Except in El Capitan, when suddenly Full Screen Mode is now capable of running two apps at once.
When I was writing my first look at the El Capitan public beta, I used Split View to read Apple's PDF reviewers guide in Preview while taking notes in Notes. Neither app displayed a traditional window title bar or toolbar unless I moved my cursor to the top of the screen. As a result, the only way I could tell that Notes was the active application was when I would see an insertion cursor blinking in my note.
Apps behave differently when they're active and not, a distinction that becomes more important in Split View. When I was taking notes in Notes, I was also scrolling through the PDF in Preview. Mac apps are happy to let you scroll through their content when they're not active--just move your cursor over the content you'd like to scroll, put two fingers on your trackpad, and there it goes.
However, other behaviors aren't allowed when an app isn't active. If I wanted to zoom in on something in that PDF I was scrolling through, I couldn't do it unless I clicked somewhere first. That click would make Preview active--though nothing on my screen would indicate that other than the fact that the insertion cursor in my Notes document would disappear--and then I could zoom and scroll.
The version of Split View coming in iOS 9 doesn't suffer this problem, mostly because there's no abstract pointing device on iOS. When you're touching a window to zoom in, you're touching it--it becomes active immediately. But when I move my Mac cursor over a window in an app that's not active, I can scroll (but not zoom) without ever "touching" it by clicking. Slightly different metaphor, and a very different experience.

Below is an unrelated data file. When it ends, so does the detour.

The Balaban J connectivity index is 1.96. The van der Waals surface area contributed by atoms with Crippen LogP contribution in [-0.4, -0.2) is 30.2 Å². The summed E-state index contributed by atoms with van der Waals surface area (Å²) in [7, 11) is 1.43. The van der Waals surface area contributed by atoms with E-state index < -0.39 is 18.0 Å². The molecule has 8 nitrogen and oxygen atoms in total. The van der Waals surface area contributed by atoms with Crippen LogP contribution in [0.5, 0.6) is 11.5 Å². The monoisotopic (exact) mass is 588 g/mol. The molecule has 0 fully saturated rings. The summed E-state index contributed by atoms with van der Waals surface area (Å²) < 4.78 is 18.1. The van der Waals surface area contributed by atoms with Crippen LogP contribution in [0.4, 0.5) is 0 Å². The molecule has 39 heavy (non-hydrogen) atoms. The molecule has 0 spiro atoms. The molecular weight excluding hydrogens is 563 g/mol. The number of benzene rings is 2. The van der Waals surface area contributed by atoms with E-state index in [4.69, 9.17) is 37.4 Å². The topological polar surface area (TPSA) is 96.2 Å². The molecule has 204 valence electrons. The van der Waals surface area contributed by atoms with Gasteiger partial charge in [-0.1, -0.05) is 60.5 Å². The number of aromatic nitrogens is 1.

I'm not sure what the solution is here--or if there is one. Since you can scroll content even when an app isn't front most, maybe Apple needs to extend that functionality to cover other gestures. Maybe apps that support Full Screen Mode--including Apple's--need to be modified to deal with the fact that they may now be sharing space with other apps.
I still believe that Split View is going to be a productivity benefit to many Mac users. But it's interesting to see how adding one new wrinkle to a longstanding OS feature can lead to some unintended and weird consequences. Here's hoping most of these wrinkles are ironed out before El Capitan arrives in the fall.
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